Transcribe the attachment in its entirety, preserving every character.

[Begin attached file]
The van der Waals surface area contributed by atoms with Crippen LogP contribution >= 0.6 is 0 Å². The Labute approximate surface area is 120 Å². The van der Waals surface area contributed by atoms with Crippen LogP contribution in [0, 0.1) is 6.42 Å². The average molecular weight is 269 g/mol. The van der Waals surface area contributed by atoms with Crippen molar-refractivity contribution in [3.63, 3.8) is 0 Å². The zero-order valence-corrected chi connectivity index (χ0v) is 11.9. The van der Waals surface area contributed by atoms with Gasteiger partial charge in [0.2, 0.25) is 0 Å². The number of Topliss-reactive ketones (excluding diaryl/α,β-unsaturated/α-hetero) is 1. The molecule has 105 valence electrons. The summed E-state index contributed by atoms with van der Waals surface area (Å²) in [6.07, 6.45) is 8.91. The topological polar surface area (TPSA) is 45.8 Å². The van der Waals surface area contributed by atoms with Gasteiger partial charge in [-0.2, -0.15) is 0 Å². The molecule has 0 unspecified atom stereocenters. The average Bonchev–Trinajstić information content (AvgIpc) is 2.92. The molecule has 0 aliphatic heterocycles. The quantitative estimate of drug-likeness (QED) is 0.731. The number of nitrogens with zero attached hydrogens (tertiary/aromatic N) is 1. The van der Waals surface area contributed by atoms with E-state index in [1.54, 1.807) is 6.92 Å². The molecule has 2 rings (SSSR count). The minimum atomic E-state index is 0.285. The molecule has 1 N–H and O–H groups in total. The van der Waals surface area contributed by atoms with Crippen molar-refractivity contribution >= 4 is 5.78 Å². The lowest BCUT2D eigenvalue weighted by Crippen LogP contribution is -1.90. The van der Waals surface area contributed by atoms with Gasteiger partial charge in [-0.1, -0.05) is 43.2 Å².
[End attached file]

The van der Waals surface area contributed by atoms with Crippen LogP contribution >= 0.6 is 0 Å². The Labute approximate surface area is 120 Å². The van der Waals surface area contributed by atoms with Crippen LogP contribution in [0, 0.1) is 6.42 Å². The average molecular weight is 269 g/mol. The van der Waals surface area contributed by atoms with Crippen molar-refractivity contribution in [3.63, 3.8) is 0 Å². The zero-order valence-corrected chi connectivity index (χ0v) is 11.9. The van der Waals surface area contributed by atoms with Gasteiger partial charge in [0.2, 0.25) is 0 Å². The number of Topliss-reactive ketones (excluding diaryl/α,β-unsaturated/α-hetero) is 1. The molecule has 105 valence electrons. The summed E-state index contributed by atoms with van der Waals surface area (Å²) in [6.07, 6.45) is 8.91. The topological polar surface area (TPSA) is 45.8 Å². The van der Waals surface area contributed by atoms with Gasteiger partial charge in [-0.2, -0.15) is 0 Å². The molecule has 0 unspecified atom stereocenters. The average Bonchev–Trinajstić information content (AvgIpc) is 2.92. The molecule has 0 aliphatic heterocycles. The quantitative estimate of drug-likeness (QED) is 0.731. The number of nitrogens with zero attached hydrogens (tertiary/aromatic N) is 1. The van der Waals surface area contributed by atoms with E-state index in [1.54, 1.807) is 6.92 Å². The molecule has 2 rings (SSSR count). The minimum atomic E-state index is 0.285. The molecule has 1 N–H and O–H groups in total. The van der Waals surface area contributed by atoms with Crippen molar-refractivity contribution >= 4 is 5.78 Å². The lowest BCUT2D eigenvalue weighted by Crippen LogP contribution is -1.90. The van der Waals surface area contributed by atoms with Gasteiger partial charge in [-0.1, -0.05) is 43.2 Å².